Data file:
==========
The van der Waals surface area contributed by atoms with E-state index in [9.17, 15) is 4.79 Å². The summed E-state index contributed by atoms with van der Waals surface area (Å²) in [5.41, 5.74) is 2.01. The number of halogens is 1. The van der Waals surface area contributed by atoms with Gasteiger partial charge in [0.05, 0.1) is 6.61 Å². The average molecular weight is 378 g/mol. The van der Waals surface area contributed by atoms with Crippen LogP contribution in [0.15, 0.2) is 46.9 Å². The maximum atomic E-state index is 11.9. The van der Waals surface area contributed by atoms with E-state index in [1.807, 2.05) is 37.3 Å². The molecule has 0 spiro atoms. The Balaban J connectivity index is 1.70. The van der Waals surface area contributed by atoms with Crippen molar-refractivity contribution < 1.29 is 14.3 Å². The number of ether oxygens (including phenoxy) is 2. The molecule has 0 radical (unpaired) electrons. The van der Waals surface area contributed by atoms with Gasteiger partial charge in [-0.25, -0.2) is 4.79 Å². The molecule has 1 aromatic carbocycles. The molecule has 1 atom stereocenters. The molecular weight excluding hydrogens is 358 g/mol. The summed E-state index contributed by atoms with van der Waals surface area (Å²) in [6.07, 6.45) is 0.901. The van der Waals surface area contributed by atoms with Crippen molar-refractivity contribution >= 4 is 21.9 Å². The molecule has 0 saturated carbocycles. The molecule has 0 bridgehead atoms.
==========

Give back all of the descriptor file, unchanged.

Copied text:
The van der Waals surface area contributed by atoms with E-state index in [9.17, 15) is 4.79 Å². The summed E-state index contributed by atoms with van der Waals surface area (Å²) in [5.41, 5.74) is 2.01. The number of halogens is 1. The van der Waals surface area contributed by atoms with Gasteiger partial charge in [0.05, 0.1) is 6.61 Å². The average molecular weight is 378 g/mol. The van der Waals surface area contributed by atoms with Crippen LogP contribution in [0.15, 0.2) is 46.9 Å². The maximum atomic E-state index is 11.9. The van der Waals surface area contributed by atoms with E-state index in [1.807, 2.05) is 37.3 Å². The molecule has 0 spiro atoms. The Balaban J connectivity index is 1.70. The van der Waals surface area contributed by atoms with Crippen molar-refractivity contribution < 1.29 is 14.3 Å². The number of ether oxygens (including phenoxy) is 2. The molecule has 0 radical (unpaired) electrons. The van der Waals surface area contributed by atoms with Gasteiger partial charge in [-0.25, -0.2) is 4.79 Å². The molecule has 1 aromatic carbocycles. The molecule has 1 atom stereocenters. The molecular weight excluding hydrogens is 358 g/mol. The summed E-state index contributed by atoms with van der Waals surface area (Å²) in [6.07, 6.45) is 0.901. The van der Waals surface area contributed by atoms with Crippen molar-refractivity contribution >= 4 is 21.9 Å². The molecule has 0 saturated carbocycles. The molecule has 0 bridgehead atoms.